It is important for us all to be clear that restarting face to face Scouting is not going to be a simple process, but by supporting each other and working together, we will be able to meet together again. We will need to plan how we can offer activities safely, and what procedures we will need to put in place so that we can protect our members as we return to face to face Scouting. We will also need to contact parents and reassure them that any face to face activities will be carried out safely. 

Many of you have told me that you are worried about the work involved in completing the risk assessment process and getting it approved. I know from having written one that it seems an overwhelming task – but through utilising the support available both within the Region and from Scouting more widely one that all of us will be able to do. To help volunteers the Regional Leadership Team has now produced a model risk assessment for the Amber and Yellow stages and you can customise it for whatever activity you want to run. As we are in the Amber stage, the only activity that can be organised is a small, outdoor group activity of no more than 15 people, including leaders. One section has already prepared a risk assessment using the model and had it approved by their District Commissioner.

For me, the most important thing is that there is no pressure to return to face to face Scouting. You know your young people, you know the limitations of your meeting place, the ability of your leaders to be able to return and what your parents are willing to sign back up to. So continuing to offer a digital programme while we are at Amber is perfectly OK.

Please feel free to contact me or your District Commissioner if you want to discuss any issue. And I have also asked my two deputies, Martin Elliot and Simon Cocker, as well as Mike Treanor, our Scouting Support Officer, to look at how best the Regional Leadership team can support our districts, groups and sections and to ensure that all important information is communicated to members without filling inboxes – so please keep an eye on the Regional website and social media channels for further information, guidance and assistance about what being at Amber means for us in the coming weeks. Let any of us know your feedback and examples of best practice to share as well as any issues and concerns you may have.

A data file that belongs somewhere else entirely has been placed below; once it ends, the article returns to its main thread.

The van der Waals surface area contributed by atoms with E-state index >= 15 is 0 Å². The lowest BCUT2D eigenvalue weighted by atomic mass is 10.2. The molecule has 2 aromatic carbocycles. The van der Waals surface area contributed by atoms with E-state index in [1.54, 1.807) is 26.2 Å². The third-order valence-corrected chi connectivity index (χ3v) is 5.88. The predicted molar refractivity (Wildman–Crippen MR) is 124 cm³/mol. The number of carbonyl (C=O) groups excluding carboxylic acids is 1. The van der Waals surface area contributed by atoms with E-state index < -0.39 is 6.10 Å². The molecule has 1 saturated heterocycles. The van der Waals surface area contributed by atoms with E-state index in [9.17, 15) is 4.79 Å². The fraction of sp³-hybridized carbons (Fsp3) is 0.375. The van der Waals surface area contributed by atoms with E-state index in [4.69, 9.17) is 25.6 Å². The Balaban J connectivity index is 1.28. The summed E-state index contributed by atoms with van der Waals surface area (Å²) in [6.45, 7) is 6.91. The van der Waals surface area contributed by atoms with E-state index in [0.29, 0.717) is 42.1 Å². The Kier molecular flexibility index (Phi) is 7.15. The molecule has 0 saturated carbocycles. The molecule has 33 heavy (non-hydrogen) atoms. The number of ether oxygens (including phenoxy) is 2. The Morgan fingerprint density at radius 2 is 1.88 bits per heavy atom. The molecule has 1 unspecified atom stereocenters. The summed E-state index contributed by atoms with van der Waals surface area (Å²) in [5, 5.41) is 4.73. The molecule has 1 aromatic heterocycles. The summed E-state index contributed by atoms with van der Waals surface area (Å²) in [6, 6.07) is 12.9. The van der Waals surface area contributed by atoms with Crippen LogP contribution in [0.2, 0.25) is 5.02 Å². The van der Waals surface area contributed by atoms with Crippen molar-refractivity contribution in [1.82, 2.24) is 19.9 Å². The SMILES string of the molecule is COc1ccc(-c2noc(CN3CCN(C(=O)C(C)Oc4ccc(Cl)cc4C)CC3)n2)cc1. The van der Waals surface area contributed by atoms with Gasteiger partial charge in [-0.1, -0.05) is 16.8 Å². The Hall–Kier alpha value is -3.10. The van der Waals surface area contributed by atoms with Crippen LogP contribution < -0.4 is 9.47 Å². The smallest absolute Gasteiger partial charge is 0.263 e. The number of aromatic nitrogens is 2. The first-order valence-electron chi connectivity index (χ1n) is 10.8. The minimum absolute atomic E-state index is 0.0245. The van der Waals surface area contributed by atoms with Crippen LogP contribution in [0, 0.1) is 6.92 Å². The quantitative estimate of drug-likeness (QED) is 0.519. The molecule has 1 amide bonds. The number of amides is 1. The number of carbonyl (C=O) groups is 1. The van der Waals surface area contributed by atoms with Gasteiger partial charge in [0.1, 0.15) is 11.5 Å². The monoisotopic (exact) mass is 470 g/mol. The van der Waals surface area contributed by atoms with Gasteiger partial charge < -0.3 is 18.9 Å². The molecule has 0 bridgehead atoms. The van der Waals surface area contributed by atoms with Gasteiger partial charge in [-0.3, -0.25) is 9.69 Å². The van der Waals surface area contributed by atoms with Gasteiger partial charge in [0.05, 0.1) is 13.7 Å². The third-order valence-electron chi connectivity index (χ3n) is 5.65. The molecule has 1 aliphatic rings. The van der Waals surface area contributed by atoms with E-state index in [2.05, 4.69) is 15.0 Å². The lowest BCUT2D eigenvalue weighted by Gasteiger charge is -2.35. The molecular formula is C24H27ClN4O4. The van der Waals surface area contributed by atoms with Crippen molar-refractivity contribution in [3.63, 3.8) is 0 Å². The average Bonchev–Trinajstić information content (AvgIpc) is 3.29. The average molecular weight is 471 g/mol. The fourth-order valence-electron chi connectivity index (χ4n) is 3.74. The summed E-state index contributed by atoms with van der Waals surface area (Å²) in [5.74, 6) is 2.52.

Please be aware that volunteers throughout the Region are all working hard to make the process as straightforward as possible for everyone and so I would ask that you be patient with us if things aren’t moving as quickly as you would like.

We all really appreciate the work that so many of you are doing to prepare for restarting face to face Scouting. But do remember there is no rush to make any changes so, as I said in my June update, please do take a break and have some time for yourself over the Summer

Margery Naylor, Regional Commissioner, on behalf of all the members of the Regional Leadership Team


Scottish Charity Registration: SC010563

Reflecting on a Successful Scouting Year in South East Scotland

A Message to Leaders and Adult Members from Margery Naylor, Regional Commissioner

Normally at this time of year I would be wishing you all a well-deserved break over the Summer holidays – but this year has been anything but normal! We find ourselves unable to do many of the things we would usually do at this time of year – summer camps, face to face AGMs and end of term celebrations. But one thing I would encourage you to continue to do is to take a break and some time for yourself – even if you plan to provide some Scouting activities over the summer months. 

This is something I plan to do and am encouraging members of the Regional Leadership Team to do in the coming weeks.

#SESLongestDay Sleepout 

Murray from Cardrona all set for fun in the sun for #SESLongestDay SleepOut